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Japan's restaurants look to cater to the halal food industry

As visitors from predominantly Muslims countries such as Indonesia and Malaysia are increasingly visiting Japan, food and beverage outlets and doing what they can to cater to this new up-and-coming industry. 

TAITO WARD, Japan: In a sushi restaurant in Tokyo, a group of customers is shuffling in. They first take a quick glance at the menu to check if there’s anything that might go against halal rules.

The restaurant is only one of many in Japan that are looking to the halal food market to expand their business, as visitors from predominantly Muslim countries such as Indonesia and Malaysia are increasingly visiting Japan.

However, there are also difficulties they face in catering to these customers.

“In Japan, places where they handle halal seasoning are very limited,” said manager of Sushi Ken Masao Ito. “I have had difficulty getting my hands on them. The fish itself is not a problem. (But) another problem is processed food.”

However, they have managed to find alternatives. At Sushi Ken, the seasoning is made in-house. The radish roll tastes a little different, but is still delicious. At another Yakiniku, or grilled meat restaurant, its owners are doing even more to obtain halal certification.

“They have to change all their ingredients, items,” said chairman of the Japan Halal Foundation, Mohamed Nazer.  

The restaurant has even prepared a whole new kitchen to be able to serve halal meat. According to its manager, the cost of doing so has been high, though he stopped short of unveiling the exact amount.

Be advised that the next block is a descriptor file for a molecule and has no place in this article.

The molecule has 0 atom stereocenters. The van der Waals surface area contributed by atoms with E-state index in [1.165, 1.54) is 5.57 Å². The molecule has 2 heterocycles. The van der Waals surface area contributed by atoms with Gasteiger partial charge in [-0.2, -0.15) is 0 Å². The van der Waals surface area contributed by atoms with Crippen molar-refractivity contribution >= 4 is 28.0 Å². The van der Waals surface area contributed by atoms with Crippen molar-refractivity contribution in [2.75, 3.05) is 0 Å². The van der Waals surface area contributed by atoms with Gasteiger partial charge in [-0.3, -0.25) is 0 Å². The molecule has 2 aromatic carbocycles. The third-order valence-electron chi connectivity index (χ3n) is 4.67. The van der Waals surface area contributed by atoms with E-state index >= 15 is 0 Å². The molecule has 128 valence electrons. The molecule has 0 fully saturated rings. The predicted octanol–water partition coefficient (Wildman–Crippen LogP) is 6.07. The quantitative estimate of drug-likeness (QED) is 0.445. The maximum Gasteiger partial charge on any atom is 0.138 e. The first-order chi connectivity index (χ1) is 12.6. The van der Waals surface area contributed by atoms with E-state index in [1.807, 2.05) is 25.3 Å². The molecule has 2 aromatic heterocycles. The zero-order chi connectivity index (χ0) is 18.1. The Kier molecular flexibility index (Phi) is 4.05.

“If things work out, we would like to be a halal meat wholesaler to expand business,” said manager of Pangu, Hiroaki Sato.

The restaurant eventually earned a stamp of approval, a boon for Muslims diners as a mosque is located nearby.


Taito ward now has 17 restaurants with halal certification, a huge step up from when there were only Indian restaurants serving halal food in the past. This change is in part due to subsidies of up to US$820 offered by the local city government, part of a scheme that started in October.

They used to have only Indian restaurants serving halal menus. This change is partly due to subsidies of up to 820 US dollars offered by the local city government, thanks to a system launched in October.

"When you travel, you want to enjoy the food of that country, the regions, and if that cannot be done here in Taito ward, it's sad,” said director of tourism at Taito City office, Takuji Kwai. “We offer lots of delicious food. So we decided to create an environment where Muslims can enjoy without any worries."

A growing number of local governments are also trying to encourage more of their businesses to cater to Muslim visitors. The halal exhibition in Japan is one that has seen success, with an increase of 80 exhibitors last year to 120 this year.

"Japan is not a Muslim country so the market is very small,” said chairman of the Japan halal Expo Executive Committee, Yoshichika Terasawa, Chairman. “It’s gradually expanding. But it depends on Muslim visitors to Japan. I hope more food suppliers (and) exporters go to the cities to find their new market, the Muslim market."